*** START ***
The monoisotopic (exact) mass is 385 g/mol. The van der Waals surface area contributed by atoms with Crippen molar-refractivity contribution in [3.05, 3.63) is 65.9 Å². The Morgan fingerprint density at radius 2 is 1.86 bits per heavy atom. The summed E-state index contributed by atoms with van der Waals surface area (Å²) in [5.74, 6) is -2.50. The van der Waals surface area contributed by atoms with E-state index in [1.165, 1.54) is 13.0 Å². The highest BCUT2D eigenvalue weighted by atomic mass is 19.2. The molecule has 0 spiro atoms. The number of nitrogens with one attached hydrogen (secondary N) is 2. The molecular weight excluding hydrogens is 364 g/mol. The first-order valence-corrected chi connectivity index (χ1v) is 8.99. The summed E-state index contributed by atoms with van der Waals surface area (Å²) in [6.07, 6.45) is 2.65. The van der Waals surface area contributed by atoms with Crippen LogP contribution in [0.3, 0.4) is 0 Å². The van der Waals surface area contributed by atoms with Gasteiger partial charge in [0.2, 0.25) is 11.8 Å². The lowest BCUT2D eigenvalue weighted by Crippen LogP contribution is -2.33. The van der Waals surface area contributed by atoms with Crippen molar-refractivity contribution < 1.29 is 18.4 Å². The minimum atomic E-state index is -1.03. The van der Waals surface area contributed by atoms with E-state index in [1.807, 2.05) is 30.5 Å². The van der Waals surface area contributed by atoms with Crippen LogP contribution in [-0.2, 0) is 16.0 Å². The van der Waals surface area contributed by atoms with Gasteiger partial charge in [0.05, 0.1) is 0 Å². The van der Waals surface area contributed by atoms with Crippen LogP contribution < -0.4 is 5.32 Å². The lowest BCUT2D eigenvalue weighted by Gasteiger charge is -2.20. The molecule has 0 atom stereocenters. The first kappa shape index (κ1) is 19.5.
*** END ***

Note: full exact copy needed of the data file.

The monoisotopic (exact) mass is 385 g/mol. The van der Waals surface area contributed by atoms with Crippen molar-refractivity contribution in [3.05, 3.63) is 65.9 Å². The Morgan fingerprint density at radius 2 is 1.86 bits per heavy atom. The summed E-state index contributed by atoms with van der Waals surface area (Å²) in [5.74, 6) is -2.50. The van der Waals surface area contributed by atoms with E-state index in [1.165, 1.54) is 13.0 Å². The highest BCUT2D eigenvalue weighted by atomic mass is 19.2. The molecule has 0 spiro atoms. The number of nitrogens with one attached hydrogen (secondary N) is 2. The molecular weight excluding hydrogens is 364 g/mol. The first-order valence-corrected chi connectivity index (χ1v) is 8.99. The summed E-state index contributed by atoms with van der Waals surface area (Å²) in [6.07, 6.45) is 2.65. The van der Waals surface area contributed by atoms with Crippen LogP contribution in [0.3, 0.4) is 0 Å². The van der Waals surface area contributed by atoms with Gasteiger partial charge in [0.2, 0.25) is 11.8 Å². The lowest BCUT2D eigenvalue weighted by Crippen LogP contribution is -2.33. The van der Waals surface area contributed by atoms with Crippen molar-refractivity contribution < 1.29 is 18.4 Å². The minimum atomic E-state index is -1.03. The van der Waals surface area contributed by atoms with E-state index in [1.807, 2.05) is 30.5 Å². The van der Waals surface area contributed by atoms with Crippen LogP contribution in [-0.2, 0) is 16.0 Å². The van der Waals surface area contributed by atoms with Gasteiger partial charge in [0.05, 0.1) is 0 Å². The van der Waals surface area contributed by atoms with Crippen LogP contribution < -0.4 is 5.32 Å². The lowest BCUT2D eigenvalue weighted by Gasteiger charge is -2.20. The molecule has 0 atom stereocenters. The first kappa shape index (κ1) is 19.5.